OSPIRG makes their case for more student money

The Portland State chapter of the Oregon Student Public Interest Research Group (OSPIRG) appeared before the Student Fee Committee (SFC) Wednesday afternoon, again seeking over $120,000 in funding after they were conditionally funded at only $20,000 last year.

Over 100 students and faculty wearing pins and stickers and carrying handmade signs declaring “Re-establish OSPIRG” and “I support OSPIRG” crowded the Browsing Lounge on the second floor of Smith Memorial Student Union to listen as representatives of OSPIRG presented their case and answered a barrage of questions from members of the Student Fee Committee.

Representatives included Reina Abolofia, vice-chair for the PSU chapter, and the executive director of student OSPIRG, Maureen Kirk.

One thing the SFC wanted to know, more than anything else, was how OSPIRG and their $123,535 in funding served PSU students here on campus.

Kyla Broderick, a student who was new to PSU and OSPIRG this fall, said, “Every time I drive down Broadway, I see the sky bridge with the motto ‘Let Knowledge Serve the City’ and that’s what I’m doing.”

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Broderick was in charge of the energy conservation fair fall term, which aimed to educate students on how to use energy more efficiently.

SFC members still seemed skeptical that all the funds would be used solely for PSU students on campus. Evidence that this was not the case was a major deciding factor last year when the SFC only offered OSPIRG approximately $20,000 in funding for purely on-campus uses.

The major reason for this concern is due, in large part, to the fact that all of the student chapters of OSPIRG pool their money into one large pot and redistribute the funding as they see fit.

OSPIRG’s funding model clashes with SFC guidelines, which state that to be eligible to receive student fee funding a group must provide “an educational and/or cultural experience, or service on campus for Portland State University students.”

Last year’s SFC decided that OSPIRG did not fit this criteria because they send their money off campus; this could be a problem again, this year.

Abolofia did admit OSPIRG’s funding process was problematic, but added, “It’s definitely something we’re working on.”

One of the items in OSPIRG’s detailed budget mentions that part of the money PSU’s chapter contributes would go to pay for phone lines at University of Oregon and Southern Oregon University.

Kirk explained that the phone lines at other schools were just “one more expense of the nonprofit that gets pooled.”

Abolofia also reaffirmed that OSPIRG does do a lot of work to enhance the student experience, stating that they help educate students on their issues and on lobbying techniques.

Kirk feels OSPIRG helps to “enhance a pretty robust on-campus community.”

During the SFC hearing, however, OSPIRG’s answers on this subject tended to be in broader terms, prompting SFC Chair Tracy Earll to ask, “What have you done on campus this year?”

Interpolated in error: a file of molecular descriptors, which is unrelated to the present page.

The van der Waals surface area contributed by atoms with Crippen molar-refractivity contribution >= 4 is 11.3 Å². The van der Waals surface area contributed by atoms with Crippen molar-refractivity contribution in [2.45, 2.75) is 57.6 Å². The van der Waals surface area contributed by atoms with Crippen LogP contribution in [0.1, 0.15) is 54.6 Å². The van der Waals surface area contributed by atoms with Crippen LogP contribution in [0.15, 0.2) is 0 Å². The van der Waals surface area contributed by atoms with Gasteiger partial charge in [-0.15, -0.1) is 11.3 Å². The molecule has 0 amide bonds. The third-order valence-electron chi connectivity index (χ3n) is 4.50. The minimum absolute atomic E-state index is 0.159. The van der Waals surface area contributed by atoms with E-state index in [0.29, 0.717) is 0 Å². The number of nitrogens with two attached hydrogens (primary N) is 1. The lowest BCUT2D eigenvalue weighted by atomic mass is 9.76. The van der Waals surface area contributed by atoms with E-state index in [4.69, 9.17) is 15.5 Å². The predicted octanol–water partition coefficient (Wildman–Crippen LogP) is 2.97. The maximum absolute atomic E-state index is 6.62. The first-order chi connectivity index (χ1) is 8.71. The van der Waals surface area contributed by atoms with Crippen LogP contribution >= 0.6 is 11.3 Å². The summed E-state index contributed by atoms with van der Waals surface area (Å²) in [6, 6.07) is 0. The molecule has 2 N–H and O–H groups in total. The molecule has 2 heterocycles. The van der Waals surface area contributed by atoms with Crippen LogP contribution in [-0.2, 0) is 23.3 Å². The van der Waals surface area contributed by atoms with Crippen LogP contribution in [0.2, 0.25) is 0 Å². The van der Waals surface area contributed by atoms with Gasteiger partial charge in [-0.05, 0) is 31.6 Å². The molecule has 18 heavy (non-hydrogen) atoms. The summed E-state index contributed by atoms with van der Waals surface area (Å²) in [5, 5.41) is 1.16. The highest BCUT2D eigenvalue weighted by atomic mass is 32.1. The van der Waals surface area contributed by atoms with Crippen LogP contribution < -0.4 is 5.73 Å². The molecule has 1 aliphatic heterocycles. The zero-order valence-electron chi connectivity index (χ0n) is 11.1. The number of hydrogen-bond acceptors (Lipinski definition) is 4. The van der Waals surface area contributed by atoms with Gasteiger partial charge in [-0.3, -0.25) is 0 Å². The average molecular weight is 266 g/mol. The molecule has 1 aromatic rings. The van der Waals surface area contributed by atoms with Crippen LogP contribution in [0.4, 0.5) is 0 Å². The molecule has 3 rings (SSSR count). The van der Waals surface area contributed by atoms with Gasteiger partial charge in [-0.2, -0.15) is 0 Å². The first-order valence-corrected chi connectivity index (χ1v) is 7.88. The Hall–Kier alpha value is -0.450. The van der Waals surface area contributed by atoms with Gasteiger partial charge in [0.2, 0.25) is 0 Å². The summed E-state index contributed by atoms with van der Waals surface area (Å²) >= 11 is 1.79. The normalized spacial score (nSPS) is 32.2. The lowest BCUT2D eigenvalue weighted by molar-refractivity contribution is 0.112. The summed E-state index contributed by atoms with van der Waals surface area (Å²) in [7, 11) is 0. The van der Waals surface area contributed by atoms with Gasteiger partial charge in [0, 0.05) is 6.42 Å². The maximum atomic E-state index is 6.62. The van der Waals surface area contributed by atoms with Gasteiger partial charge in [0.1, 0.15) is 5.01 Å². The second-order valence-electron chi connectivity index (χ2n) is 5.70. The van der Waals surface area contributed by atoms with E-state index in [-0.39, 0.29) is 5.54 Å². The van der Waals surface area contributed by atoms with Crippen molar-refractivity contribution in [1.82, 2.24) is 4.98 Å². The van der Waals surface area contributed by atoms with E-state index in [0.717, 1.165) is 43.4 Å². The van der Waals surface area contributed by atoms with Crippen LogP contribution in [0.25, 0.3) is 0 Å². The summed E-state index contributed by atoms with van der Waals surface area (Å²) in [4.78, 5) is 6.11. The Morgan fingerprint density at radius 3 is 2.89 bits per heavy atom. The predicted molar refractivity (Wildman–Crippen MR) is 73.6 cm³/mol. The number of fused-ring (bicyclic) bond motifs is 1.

Abolofia quickly mentioned the energy fair, a forum on the Willamette River, an on-campus food drive and tabling events to educate on consumer rights. A major event, she added, also involved bringing Oregon Rep. David Wu to campus in order to discuss the rising costs of college textbooks.

Despite these accomplishments, the discussion kept returning to the money and where it gets sent. As Earll pointed out, “We have to make decisions about funding.”

SFC Vice-Chair Chase LoGreco has been working with OSPIRG this year as their SFC liaison and helped them develop a local board of PSU students, which he dubbed “The PSU Seven.”

This board of seven PSU students would have the ultimate control over the PSU chapter of OSPIRG’s budget, not the state board. They would then decide where and how to spend the money, allocating amounts to certain campaigns, projects and budgetary needs, as well as possibly sending some of the funds to the state board for redistribution.

The PSU Seven would also have the option not to send any money at all to the state board, although Abolofia doubts this would happen.

Already forty-five minutes overtime, Earll concluded, saying OSPIRG would see something similar to last year’s funding this time, meaning that their money would either be put into a reserve, or a stipulation would be put on the funding.

“OSPIRG gets about ten times more than the average student organization,” Earll said. “How is that different than other organizations?”

Sociology Professor Randy Blazak, who was a part of a PIRG group at Emory University when he was a student, concluded OSPIRG’s presentation by returning to the mention of PSU’s motto: “Let Knowledge Serve the City.”

“We’ve got a great motto here,” he said, “and it’s not even in Latin, so everybody can understand it. But we have to figure out how to let knowledge serve the city … the benefits [OSPIRG] brings the students are really worthwhile.”

The SFC will be making its initial allocation to OSPIRG on Tuesday Jan. 20.